What are the Different Types of Diabetic Neuropathy

What are the Different Types of Diabetic Neuropathy

There are five basic types of diabetic neuropathy that all damage the nerves but in different parts of the body and hence different symptoms and results. However, all these are linked and it may be difficult to differentiate one type of neuropathy from another without proper diagnosis.

To understand this better explained below are the five main types of diabetic neuropathy with their signs, symptoms and other relevant details.

Peripheral Neuropathy

Peripheral neuropathy, commonly referred to as sensory neuropathy can involve pain, tingling, numbness, or a combination of all, generally beginning in the feet. The nerves that run from the spinal cord to the feet are the longest in the body and must carry signals the farthest of all the nerves.  There is more opportunity for damage to these nerves just because there are more of them. This is the most common type of neuropathic condition caused by diabetes.

Motor Neuropathy

Motor neuropathy affects the way the body moves and can act like other forms of neuropathy the involve weakness, but generally, this type also involves a loss of motor control. If a person is afflicted with this type of neuropathy, they will often lack manual dexterity and their legs will often buckle, causing them to fall.

Proximal Neuropathy

Proximal neuropathy also referred to as diabetic amyotrophy affects the large muscles in the lower back and buttocks.  It can cause muscle weakness and is often associated with pain in the back and shooting pains up and down the large muscles of the legs. This type of neuropathy is one of the most common and is easier to resolve and treat than more common types such as peripheral neuropathy.

Mononeuropathy

Mononeuropathy, sometimes called focal neuropathy, can occur suddenly and mostly affects nerves in the eyes and other parts of the head. It usually presents itself very suddenly and can cause shooting pains behind the eyeball and in other parts of the head.  Sometimes mononeuropathy will affect other parts of the body and is often confused with motor neuropathy because the symptoms are similar: weakness and cramps.  This type of neuropathy also imitates peripheral neuropathy and can cause tingling and sharp pains in the legs.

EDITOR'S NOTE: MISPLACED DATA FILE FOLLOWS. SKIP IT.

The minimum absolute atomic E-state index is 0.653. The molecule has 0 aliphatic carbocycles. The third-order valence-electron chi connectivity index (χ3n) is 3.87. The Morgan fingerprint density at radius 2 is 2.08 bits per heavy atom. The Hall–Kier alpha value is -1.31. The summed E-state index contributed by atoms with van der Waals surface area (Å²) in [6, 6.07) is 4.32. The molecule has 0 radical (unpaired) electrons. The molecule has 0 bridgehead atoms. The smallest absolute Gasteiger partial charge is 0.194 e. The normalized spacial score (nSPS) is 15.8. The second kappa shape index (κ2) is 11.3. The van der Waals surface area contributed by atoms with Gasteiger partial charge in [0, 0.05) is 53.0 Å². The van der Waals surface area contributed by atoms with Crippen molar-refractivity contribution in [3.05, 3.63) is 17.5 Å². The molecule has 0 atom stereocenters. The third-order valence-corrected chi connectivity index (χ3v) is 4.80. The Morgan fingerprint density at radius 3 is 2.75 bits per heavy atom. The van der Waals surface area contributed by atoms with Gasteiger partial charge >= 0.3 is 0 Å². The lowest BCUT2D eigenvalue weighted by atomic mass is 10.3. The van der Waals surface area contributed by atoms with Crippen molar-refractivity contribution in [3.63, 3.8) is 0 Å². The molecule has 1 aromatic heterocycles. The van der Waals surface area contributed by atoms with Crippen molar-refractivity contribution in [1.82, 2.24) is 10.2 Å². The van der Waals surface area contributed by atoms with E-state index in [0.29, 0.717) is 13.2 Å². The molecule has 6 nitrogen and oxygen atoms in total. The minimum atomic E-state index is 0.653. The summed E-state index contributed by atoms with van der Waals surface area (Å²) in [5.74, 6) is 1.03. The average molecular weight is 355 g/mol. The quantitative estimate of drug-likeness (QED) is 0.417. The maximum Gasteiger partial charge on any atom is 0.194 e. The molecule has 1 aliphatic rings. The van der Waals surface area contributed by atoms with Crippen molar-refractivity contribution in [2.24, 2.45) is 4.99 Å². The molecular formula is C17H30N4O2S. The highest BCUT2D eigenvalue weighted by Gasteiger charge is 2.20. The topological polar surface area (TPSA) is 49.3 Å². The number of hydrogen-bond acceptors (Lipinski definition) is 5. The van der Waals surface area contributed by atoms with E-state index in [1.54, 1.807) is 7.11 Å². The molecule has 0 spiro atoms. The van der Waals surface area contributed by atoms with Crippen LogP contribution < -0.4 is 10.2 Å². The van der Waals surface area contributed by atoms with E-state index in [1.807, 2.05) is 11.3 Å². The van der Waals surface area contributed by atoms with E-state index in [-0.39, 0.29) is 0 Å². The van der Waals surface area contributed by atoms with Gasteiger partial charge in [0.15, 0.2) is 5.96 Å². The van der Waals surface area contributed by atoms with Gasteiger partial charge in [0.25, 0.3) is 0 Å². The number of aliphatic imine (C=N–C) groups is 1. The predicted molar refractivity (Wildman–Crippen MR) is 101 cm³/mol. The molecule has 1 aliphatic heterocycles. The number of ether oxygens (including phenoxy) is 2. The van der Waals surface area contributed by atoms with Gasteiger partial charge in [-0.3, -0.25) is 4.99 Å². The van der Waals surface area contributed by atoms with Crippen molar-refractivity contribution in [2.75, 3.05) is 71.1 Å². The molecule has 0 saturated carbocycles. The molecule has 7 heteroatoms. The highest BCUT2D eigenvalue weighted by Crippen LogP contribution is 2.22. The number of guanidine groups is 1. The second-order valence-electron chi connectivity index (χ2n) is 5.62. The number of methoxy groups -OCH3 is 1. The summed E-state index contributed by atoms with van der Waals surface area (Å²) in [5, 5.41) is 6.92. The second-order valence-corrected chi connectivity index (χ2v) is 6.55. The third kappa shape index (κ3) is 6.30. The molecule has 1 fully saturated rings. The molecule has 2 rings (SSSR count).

Autonomic Neuropathy

Autonomic neuropathy tends to take the body out of balance, or homeostasis and gives the person a feeling of uneasiness because the functions that are usually automatically handled without conscious thought are interrupted.  This type of neuropathy will affect many of the systems which keep the body functioning but the most heavily affected will be the systems served by the most damaged nerves. This type of neuropathy doesn’t involve pain, but weakness, generally in the arms, can be diagnosed with tests and is often confused with other nerve diseases such as ALS. Autonomic neuropathy can involve symptoms such as weakness, loss of control of certain muscles, cramps, and even paralysis.

The various types of neuropathy often mimic each other and can be difficult or impossible to diagnose specifically because of crossover symptoms.  Only a physician can perform this diagnosis and will usually handle this through blood tests or reflex test.

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